The confluence of the Snake, Yakima, and Columbia rivers provides ample opportunity for boating, fishing, and swimming. Free boat launches can be found throughout all of the cities.
The Tri-Cities is home to seven river-front parks and various other parks and playgrounds. Three skate parks are located in the area; two in Kennewick and one in Richland.
Highlands Grange Park is a Kennewick city owned Public Park located between 14th and 19th Street off of Union in Kennewick. This park covers 26 acres, serving the surrounding new and old communities of approximately 13,000 citizens.
According to the City of Kennewick Comprehensive Parks and Recreation Plan 2013-2018, this park requires 6 acres of expansion due to the larger than expected community growth of the area. The Southridge Sports and Events Complex helps provide park service for the adjacent Grange neighborhoods.
This picturesque park features plenty of recreation, including a playground structure, basketball courts, a soccer/softball field, tennis courts, a roller hockey rink, a water feature, and 8/10 mile walk through a demonstration garden. Additionally, there are two picnic shelters for hosting public events and 79 parking spaces (not including the neighboring Kennewick branch of Mid-Columbia Libraries).
The park’s most notable features include the demonstration garden and the water feature. The water feature provides summertime entertainment for local children inviting them to play amidst the colorful metal palm trees that shower water. The demonstration garden is Highland Grange Park’s primary attraction and community draw, representing a visual festival of roses and other flowers tended to by master gardeners from Washington State University. This park is commonly used for public events, ranging from weddings in the demonstration garden to weekend BBQs under the picnic shelters. The park also touts the adjacent Highlands Grande building available for reservations and indoor events.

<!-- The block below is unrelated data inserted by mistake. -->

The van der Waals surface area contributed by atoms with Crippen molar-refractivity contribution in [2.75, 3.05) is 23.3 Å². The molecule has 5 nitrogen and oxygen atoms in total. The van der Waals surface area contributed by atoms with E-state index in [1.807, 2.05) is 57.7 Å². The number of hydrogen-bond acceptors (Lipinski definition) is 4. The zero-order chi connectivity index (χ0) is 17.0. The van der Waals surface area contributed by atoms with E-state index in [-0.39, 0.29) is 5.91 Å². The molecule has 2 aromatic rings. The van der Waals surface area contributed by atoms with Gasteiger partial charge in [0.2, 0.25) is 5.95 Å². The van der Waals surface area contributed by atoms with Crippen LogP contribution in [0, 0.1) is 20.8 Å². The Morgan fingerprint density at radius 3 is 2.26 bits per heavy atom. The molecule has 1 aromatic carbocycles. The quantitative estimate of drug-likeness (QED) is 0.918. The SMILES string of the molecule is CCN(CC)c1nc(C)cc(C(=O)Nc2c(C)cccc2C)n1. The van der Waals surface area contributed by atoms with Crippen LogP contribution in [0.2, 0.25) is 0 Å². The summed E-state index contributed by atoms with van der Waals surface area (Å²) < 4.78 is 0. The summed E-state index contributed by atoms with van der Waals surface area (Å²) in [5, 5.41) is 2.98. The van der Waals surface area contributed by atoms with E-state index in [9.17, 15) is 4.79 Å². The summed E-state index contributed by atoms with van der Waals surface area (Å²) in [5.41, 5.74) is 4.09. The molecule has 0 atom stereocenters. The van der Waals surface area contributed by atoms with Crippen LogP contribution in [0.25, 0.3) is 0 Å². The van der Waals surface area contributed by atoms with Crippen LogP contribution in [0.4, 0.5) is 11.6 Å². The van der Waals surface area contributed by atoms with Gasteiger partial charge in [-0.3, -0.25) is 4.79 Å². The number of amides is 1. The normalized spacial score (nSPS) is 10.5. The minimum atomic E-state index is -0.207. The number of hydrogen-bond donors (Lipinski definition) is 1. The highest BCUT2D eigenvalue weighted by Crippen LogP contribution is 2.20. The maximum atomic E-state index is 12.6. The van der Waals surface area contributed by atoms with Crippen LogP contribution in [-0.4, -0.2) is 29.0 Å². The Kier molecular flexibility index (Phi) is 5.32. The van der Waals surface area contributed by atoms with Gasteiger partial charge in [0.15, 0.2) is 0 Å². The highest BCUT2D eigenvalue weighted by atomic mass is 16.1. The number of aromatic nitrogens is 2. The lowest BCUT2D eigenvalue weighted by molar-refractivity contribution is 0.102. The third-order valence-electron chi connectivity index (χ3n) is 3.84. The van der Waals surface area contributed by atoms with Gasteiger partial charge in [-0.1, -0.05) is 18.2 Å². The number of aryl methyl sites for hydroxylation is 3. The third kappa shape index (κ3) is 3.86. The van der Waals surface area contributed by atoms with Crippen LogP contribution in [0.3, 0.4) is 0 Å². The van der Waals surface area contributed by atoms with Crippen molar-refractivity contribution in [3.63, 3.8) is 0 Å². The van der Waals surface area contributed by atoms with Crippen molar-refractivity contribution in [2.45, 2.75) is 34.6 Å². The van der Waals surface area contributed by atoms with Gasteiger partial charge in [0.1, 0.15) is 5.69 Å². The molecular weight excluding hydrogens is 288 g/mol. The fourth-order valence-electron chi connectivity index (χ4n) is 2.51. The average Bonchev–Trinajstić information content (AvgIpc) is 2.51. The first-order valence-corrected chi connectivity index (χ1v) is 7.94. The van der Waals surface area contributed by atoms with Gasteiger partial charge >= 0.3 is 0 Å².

The Tri-Cities is home to two professional sports franchises and one major junior hockey club. These teams include the Tri-Cities Fever, a member of the Indoor Football League, the Tri-City Dust Devils, a minor league affiliate of the Colorado Rockies, and the Tri-City Americans, a member of the Western Hockey League.
The first of these teams to join the Tri-City area was the Tri-City Americans. The franchise relocated to the Tri-Cities initially as the New Westminster Bruins and later changed its name to the “Americans” in 1988. The Americans have advanced to the WHL finals one time in their tenure in the Tri-Cities, where they lost to the Calgary Hitmen 4-1 during the 2009-2010 season. The Americans currently play at the Toyota Center in Kennewick, Washington.